The Federal Trade Commission (FTC) should assess whether the ways in which these companies have failed to protect the rights and dignity of their workers are driven by monopsony power or amount to anticompetitive harms in our labor market, and if so, if the merger will exacerbate these problems.”

Eight months later in December 2022, the FTC formally announced its filing of a lawsuit to block the deal. In its press release the agency stated,

Microsoft has already shown that it can and will withhold content from its gaming rivals. Today we seek to stop Microsoft from gaining control over a leading independent game studio and using it to harm competition in multiple dynamic and fast-growing gaming markets.”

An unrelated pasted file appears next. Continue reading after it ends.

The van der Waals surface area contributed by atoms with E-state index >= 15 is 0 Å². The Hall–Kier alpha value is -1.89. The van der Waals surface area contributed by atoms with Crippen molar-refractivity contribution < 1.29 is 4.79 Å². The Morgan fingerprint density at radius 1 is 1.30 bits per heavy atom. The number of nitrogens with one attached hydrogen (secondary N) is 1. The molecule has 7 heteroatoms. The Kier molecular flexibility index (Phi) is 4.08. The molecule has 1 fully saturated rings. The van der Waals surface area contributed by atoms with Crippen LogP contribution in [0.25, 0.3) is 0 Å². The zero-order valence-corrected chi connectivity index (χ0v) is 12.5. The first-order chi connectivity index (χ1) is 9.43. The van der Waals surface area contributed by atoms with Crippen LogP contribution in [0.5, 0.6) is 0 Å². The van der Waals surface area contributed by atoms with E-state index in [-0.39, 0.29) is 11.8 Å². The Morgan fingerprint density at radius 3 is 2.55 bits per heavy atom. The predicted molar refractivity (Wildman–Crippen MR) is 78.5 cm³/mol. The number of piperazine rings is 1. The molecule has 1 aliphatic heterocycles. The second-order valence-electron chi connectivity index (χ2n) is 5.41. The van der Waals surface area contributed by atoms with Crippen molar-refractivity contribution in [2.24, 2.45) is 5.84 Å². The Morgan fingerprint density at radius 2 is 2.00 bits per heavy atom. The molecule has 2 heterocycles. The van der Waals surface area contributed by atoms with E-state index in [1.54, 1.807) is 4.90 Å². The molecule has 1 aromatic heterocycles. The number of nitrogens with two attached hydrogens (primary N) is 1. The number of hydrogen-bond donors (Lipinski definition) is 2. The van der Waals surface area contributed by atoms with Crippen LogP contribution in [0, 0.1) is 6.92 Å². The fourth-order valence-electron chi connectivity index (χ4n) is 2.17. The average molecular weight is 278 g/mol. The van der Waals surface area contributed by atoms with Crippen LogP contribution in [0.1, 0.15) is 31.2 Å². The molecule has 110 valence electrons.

The FTC also inaccurately stated in that release that Microsoft had violated assurances it had given to European antitrust regulators regarding the Zenimax acquisition, when in fact that deal had been cleared without conditions.

The trial is set to begin in August 2023.

FTC building

The CMA and EU

The U.K. Competition and Market Authority (CMA) announced a second phase of its investigation into the deal in September 2022. The British regulator had initially found that the deal could damage competition, echoing Sony’s complaints that Call of Duty alone plays an essential role in driving competition between the console makers. (This in spite of the fact that the Nintendo Switch has sold over 122 million units to become the third best-selling video game console of all time…all without a single Call of Duty game in its library). It was suggested that Microsoft might be required to divest the Call of Duty franchise and/or offer other remedies.